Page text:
Five Forces Driving the Rise of Fascism in 2019

The New Year’s Day inauguration of avowed authoritarian strongman Jair Bolsonaro as president of Brazil signaled an ominous start to 2019. Brazil, as the fifth-largest country by landmass (larger than the Australian continent), the sixth-largest by population (larger than Russia) and the ninth-largest economy (larger than Canada), represents global fascism’s biggest gain in recent history. The rise of Bolsonaro follows the recent consolidation of power by reactionary nationalists Recep Tayyip Erdoğan in Turkey, Viktor Orbán in Hungry and Rodrigo Duterte in the Philippines.

We start out 2019 with neo-fascists and assorted other “populists” and ethnonationalists holding office in 11 European nations and scoring recent double-digit vote tallies in Finland, Sweden, Germany, the Czech Republic, Austria, Hungary, Italy, Switzerland, Denmark and the Netherlands. Marine Le Pen’s French ethnonationalist National Front garnered one-third of that country’s 2017 vote for president. Jarosław Kaczyński, leader of Poland’s governing PiS Party, described migrants arriving in Europe as being physically different than Poles, with an ability to carry “various parasites and protozoa, which don’t affect their organisms, but which could be dangerous here.” Duterte celebrated New Year’s Eve boasting of his childhood molestation of his family’s maid. Bolsonaro praised genocide against Native Americans and, on his first day in office, issued an executive order putting agribusiness interests in charge of Indigenous reserves. He also told a fellow member of Brazil’s congress, on the floor of that house, that she wasn’t good enough for him to rape and promised to jail his opposition. 2019 is promising to be ugly.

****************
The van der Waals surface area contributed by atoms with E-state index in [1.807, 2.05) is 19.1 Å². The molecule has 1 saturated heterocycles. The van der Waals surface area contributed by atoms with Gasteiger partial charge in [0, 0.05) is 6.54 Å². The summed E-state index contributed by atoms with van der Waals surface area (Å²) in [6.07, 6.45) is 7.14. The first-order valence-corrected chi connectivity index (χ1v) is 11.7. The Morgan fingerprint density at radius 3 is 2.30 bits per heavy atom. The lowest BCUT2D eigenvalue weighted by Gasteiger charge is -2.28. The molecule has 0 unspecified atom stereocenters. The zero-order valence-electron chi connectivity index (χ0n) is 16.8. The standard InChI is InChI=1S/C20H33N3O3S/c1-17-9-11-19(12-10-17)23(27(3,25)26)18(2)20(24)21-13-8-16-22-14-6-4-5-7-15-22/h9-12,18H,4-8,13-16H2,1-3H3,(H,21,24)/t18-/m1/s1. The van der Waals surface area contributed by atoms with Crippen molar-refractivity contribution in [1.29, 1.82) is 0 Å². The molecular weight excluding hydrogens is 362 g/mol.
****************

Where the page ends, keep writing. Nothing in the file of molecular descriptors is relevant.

In the United States, while Republicans lost ground nationally, reactionaries solidified domination of the party, with moderates and constitutionalists retiring or losing primaries…

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